We Don't Condemn Show Off Officials, We Are Jealous



UMMATIMES - We have an ambiguous character towards the behavior of politicians to accumulate wealth. And this ambiguity, to be honest, is annoying, said Geger Riyanto in his opinion.

We'll be brushing off officials when news of them owning a luxury car gets out. They bought an extraordinarily charming official car with state money? Swearing and cursing to their children and grandchildren will spill over in the comments column of the news concerned. The funny thing is, not infrequently I also find admiration for the luxuries they have that the other 99 percent of Indonesians don't have.

Example. The website of a large repair shop featured articles on ten cars belonging to Indonesian officials. Anything? Toyota Alphard, of course. Mercy S-Class. New Accord. Next up, other cars that cost five times as much as the house you'll be paying off in twenty years. It is not difficult to imagine why the workshop in question published this article. People believe the taste of high-ranking official cars. They secretly admired the officials' choice of cars.

On another occasion, during a campaign event for a political party, I was told that a party member came to the center of the arena in a Hummer. He and his wife, whose hands were covered with gold bracelets and rings, got out of the car. They reap the blasphemy? Not. Of course. They were showered with loud cheers from their supporters.

And if you remember Rizieq Shihab in his actions, he always came in a car that distinguished him from his followers. Did you see him being cheered for?

Admire cunning

Stuff like that makes me wonder are we really condemning inequality between the elite and the average person? Or, in fact, are we angry simply because we are jealous and haven't had the chance to be like them?

I suspect, what came true was the second. This fact is most clearly confirmed by the books I have come across. One time in a bookstore, I saw a book on tips to become a successful businessman. The author tries to captivate his readers by affixing the title, how to be good at doing business like Aburizal Bakrie.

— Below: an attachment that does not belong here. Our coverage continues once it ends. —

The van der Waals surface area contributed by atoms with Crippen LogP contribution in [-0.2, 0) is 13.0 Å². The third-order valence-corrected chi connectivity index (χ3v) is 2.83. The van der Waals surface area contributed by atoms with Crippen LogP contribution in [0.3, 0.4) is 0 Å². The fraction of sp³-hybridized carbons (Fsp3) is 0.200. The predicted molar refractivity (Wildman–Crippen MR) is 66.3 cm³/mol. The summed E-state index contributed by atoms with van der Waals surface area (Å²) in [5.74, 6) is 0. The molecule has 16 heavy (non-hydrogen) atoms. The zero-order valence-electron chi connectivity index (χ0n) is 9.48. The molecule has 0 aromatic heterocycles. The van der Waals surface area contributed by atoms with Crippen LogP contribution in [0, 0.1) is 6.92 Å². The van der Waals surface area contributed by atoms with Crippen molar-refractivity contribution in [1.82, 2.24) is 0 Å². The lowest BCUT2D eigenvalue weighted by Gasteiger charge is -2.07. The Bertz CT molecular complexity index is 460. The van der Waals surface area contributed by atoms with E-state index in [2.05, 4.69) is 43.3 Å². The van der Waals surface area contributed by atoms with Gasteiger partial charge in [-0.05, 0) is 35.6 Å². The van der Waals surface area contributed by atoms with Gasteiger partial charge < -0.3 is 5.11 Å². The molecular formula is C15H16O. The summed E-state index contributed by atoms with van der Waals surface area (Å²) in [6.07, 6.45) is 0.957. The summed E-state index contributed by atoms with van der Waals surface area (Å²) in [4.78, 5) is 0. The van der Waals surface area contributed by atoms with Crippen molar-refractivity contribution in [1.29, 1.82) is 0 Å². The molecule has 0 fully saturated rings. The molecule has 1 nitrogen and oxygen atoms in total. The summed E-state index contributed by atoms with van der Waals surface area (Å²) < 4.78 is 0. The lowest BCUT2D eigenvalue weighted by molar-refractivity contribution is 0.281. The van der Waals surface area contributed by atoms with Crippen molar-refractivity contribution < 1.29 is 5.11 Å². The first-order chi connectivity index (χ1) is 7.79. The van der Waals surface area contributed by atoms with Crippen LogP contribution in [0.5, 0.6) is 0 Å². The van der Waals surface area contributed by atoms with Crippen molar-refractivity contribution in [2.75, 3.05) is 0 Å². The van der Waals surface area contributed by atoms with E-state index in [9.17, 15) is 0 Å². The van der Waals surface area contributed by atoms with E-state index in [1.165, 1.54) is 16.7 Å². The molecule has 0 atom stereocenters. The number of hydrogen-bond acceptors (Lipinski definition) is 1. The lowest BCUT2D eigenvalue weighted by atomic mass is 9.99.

I remember, those days Aburizal Bakrie was a common enemy. His company, Lapindo, triggered a mudflow that drowned a number of villages around the Brantas River. Bakrie constantly evades responsibilities and their handling of them burdens the state treasury.

I had read the old Tempo Magazine. The Bakrie family, wrote an article, rely more on lobbying than business shrewdness. Those days, all the clues confirmed the observation of the old article. Bakrie, if he doesn't want to be called cunning, can use any means to get his fortune.

The funny thing is, there are people who don't think Bakrie's cunning is wrong, those who think that Bakrie's instincts must be imitated if they want to enter the business world. I don't want to imagine how many actually consider Bakrie's crimes to be business fair.

Perpetuating Inequality

With our ambiguity, we secretly justify the social flaunting of the elites. However, there is also research that shows that we justify it because we are an unequal society.

Lucia Macchia et al., in their study of 24 countries, found that in highly inequality societies, people find satisfaction when they see themselves as richer than others. Satisfaction comes from the social climbing process. The exhibition of wealth is a way of getting a meaningful life.

If this is the case, we will lose our attention to the real. Is it less problematic that the richest 1% of Indonesia's people control 46 percent of the country's wealth? Is it less problematic that those outside of this one percent group can never even get to the bottom of the wealth of the one percent group because they go to their closest relatives and friends?

However, no, we would not take this extreme inequality as a warning of an increasingly serious situation. We will preserve it because we also enjoy it. We are, after all, flaunting our social rank on a smaller scale. Those of us who can't afford a luxury car will buy a luxury motorbike to differentiate ourselves from people who can't afford it. Those of us who can't afford a luxury motorbike will buy a luxury-looking motorbike to differentiate ourselves.

And so on, both up and down, with at the top level we will even find the absurd tendency of tycoons to show off their planes and yachts. All for the sake of feeling richer than his colleagues.

Oh, human. His nature often makes this world a less human place to live.